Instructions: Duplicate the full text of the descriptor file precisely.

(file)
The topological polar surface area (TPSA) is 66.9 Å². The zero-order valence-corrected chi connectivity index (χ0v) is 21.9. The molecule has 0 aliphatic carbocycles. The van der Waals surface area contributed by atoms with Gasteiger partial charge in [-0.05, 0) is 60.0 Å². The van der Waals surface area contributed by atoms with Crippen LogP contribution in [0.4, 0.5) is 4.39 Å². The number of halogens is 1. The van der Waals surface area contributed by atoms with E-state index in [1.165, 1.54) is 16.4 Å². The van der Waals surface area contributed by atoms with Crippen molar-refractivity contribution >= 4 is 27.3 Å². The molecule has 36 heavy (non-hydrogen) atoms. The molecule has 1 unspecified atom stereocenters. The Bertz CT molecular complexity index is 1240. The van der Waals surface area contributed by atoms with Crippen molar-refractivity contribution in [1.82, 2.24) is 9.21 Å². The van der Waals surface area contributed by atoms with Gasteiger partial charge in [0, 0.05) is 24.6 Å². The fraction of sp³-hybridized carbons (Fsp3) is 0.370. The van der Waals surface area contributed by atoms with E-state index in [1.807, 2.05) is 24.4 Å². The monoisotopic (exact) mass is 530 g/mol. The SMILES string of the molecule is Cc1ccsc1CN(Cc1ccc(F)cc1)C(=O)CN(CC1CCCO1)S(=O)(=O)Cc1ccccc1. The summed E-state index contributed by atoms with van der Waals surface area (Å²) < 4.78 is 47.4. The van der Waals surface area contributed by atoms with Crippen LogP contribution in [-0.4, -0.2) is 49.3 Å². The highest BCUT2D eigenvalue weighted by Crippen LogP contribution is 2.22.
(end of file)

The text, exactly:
The topological polar surface area (TPSA) is 66.9 Å². The zero-order valence-corrected chi connectivity index (χ0v) is 21.9. The molecule has 0 aliphatic carbocycles. The van der Waals surface area contributed by atoms with Gasteiger partial charge in [-0.05, 0) is 60.0 Å². The van der Waals surface area contributed by atoms with Crippen LogP contribution in [0.4, 0.5) is 4.39 Å². The number of halogens is 1. The van der Waals surface area contributed by atoms with E-state index in [1.165, 1.54) is 16.4 Å². The van der Waals surface area contributed by atoms with Crippen molar-refractivity contribution >= 4 is 27.3 Å². The molecule has 36 heavy (non-hydrogen) atoms. The molecule has 1 unspecified atom stereocenters. The Bertz CT molecular complexity index is 1240. The van der Waals surface area contributed by atoms with Crippen molar-refractivity contribution in [1.82, 2.24) is 9.21 Å². The van der Waals surface area contributed by atoms with Gasteiger partial charge in [0, 0.05) is 24.6 Å². The fraction of sp³-hybridized carbons (Fsp3) is 0.370. The van der Waals surface area contributed by atoms with E-state index in [1.807, 2.05) is 24.4 Å². The monoisotopic (exact) mass is 530 g/mol. The SMILES string of the molecule is Cc1ccsc1CN(Cc1ccc(F)cc1)C(=O)CN(CC1CCCO1)S(=O)(=O)Cc1ccccc1. The summed E-state index contributed by atoms with van der Waals surface area (Å²) < 4.78 is 47.4. The van der Waals surface area contributed by atoms with Crippen LogP contribution in [-0.4, -0.2) is 49.3 Å². The highest BCUT2D eigenvalue weighted by Crippen LogP contribution is 2.22.